5) Fill the SQL tables with test data

Let’s fill the tables with dummy data:

for (int i = 0; i < 10; i++) {
    String name = "c" + i;
    Client client = new Client(null, name);
    insert(client, c);

for (int j = 0; j < 10; j++) {
    String productName = "p" + j;
    Product p = new Product(null, productName);
    insert(p, c);

List<Client> clients = get(Client.class, c);
List<Product> products = get(Product.class, c);

for (int i = 0; i < clients.size(); i++) {
    Client client = clients.get(i);
    for (int j = 0; j <= i; j++) {
        String name = "s" + i + "x" + j;

        Product product = products.get(j);
        Subscription s = new Subscription(null, name,,;
        insert(s, c);

where the function get is:

static <T> List<T> get(Class<T> clazz, Connection c) throws SQLException {
    ResultSetHandler<List<T>> resultSetHandler = new BeanListHandler<>(clazz, new BasicRowProcessor(new GenerousBeanProcessor()));
    String tableName = clazz.getSimpleName();
    List<T> result = new QueryRunner().query(c, "SELECT * FROM " + tableName, resultSetHandler);
    return result;

(this code uses Apache DB Utils library. See a simple tutorial on how to insert a Java object into a SQL table here), and where the function insert is:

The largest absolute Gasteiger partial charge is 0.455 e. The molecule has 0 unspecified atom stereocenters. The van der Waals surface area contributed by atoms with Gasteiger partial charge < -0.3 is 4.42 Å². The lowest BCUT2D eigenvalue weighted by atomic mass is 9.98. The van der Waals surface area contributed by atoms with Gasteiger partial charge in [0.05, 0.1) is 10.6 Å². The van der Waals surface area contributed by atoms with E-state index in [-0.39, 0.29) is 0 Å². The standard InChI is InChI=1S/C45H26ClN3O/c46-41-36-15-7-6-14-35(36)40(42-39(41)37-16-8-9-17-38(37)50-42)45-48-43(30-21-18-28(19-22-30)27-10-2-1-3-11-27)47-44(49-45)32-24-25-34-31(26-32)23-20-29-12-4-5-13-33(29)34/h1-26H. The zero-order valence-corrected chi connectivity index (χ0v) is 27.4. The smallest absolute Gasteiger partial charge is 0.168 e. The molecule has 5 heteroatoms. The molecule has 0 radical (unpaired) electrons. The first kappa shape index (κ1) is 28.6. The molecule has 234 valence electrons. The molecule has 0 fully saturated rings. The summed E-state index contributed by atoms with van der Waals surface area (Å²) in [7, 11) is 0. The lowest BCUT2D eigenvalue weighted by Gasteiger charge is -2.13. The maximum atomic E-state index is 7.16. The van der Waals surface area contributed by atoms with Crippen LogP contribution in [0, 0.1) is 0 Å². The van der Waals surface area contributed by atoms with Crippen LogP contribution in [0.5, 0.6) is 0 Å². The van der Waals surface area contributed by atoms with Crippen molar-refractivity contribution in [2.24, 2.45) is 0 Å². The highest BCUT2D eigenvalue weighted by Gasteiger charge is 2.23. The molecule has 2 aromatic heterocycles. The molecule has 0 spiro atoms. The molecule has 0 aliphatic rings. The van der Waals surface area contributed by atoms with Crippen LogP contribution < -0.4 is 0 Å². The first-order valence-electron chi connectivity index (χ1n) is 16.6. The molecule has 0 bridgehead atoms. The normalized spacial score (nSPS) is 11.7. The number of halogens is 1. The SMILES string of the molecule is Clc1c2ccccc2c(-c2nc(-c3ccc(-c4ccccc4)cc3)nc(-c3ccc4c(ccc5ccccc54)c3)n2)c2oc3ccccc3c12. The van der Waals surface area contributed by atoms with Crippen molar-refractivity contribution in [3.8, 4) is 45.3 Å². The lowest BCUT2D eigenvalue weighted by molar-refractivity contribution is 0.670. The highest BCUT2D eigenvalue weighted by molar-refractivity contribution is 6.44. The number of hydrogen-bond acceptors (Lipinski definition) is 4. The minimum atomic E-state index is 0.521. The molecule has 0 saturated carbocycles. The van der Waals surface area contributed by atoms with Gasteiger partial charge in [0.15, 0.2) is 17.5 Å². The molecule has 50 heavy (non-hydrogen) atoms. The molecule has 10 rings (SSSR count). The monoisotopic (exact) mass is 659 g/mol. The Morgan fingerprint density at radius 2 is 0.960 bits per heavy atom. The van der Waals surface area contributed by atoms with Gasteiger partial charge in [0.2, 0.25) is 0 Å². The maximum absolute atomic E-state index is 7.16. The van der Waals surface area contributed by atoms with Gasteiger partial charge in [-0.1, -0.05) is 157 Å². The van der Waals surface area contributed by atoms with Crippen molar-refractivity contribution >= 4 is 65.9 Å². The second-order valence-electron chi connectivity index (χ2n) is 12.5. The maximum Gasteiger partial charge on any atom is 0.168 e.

static void insert(Object pojo, Connection c) throws SQLException {
    Map<Object, Object> map = new BeanMap(pojo);
    List<String> keys = map.keySet().stream().map(Object::toString).filter(k -> !k.equalsIgnoreCase("class") && !k.equalsIgnoreCase("id")).collect(Collectors.toList());
    List<String> keysSnakeCase =;
    String keysJoined = String.join(",", keysSnakeCase);
    String placeholders = String.join(",", Collections.nCopies(keysSnakeCase.size(), "?"));
    String sql = "INSERT INTO " + pojo.getClass().getSimpleName() + " (" + keysJoined + ") values (" + placeholders + ")";
    Object[] params =[]::new);

    new QueryRunner().update(c, sql, params);

static String camelToSnakeCase(String camel) {
    Matcher m = Pattern.compile("(?<=[a-z])[A-Z]").matcher(camel);
    return m.replaceAll(match -> "_" +;

6) Inner Join with Java JDBC

To run the join from step 2), we use the function productNames():

static List<ProductName> productNames(String clientName, Connection c) throws SQLException, IOException {
    Statement stmt = c.createStatement();
    String sql = resource("join.sql");

    String select = "select * from listProducts('" + clientName + "')";
    return query(ProductName.class, select, c);

where “join.sql” is the SQL code from step 2), where the ProductName class is:

public static class ProductName {
    String productName;

and the query function is:

static <T> List<T> query(Class<T> clazz, String sql, Connection c) throws SQLException {
     ResultSetHandler<List<T>> resultSetHandler = new BeanListHandler<>(clazz, new BasicRowProcessor(new GenerousBeanProcessor()));
     List<T> result = new QueryRunner().query(c, sql, resultSetHandler);

     return result;

7) Result

If you run the function productNamesPostgres() from previous step with clientName = c3, you will get:

[ProductName(productName=p0), ProductName(productName=p1), ProductName(productName=p2), ProductName(productName=p3)]

which is the expected result.

8) Full working Java code

That’s it for this tutorial ! If you have any question please leave reply below, we answer within 24 hours !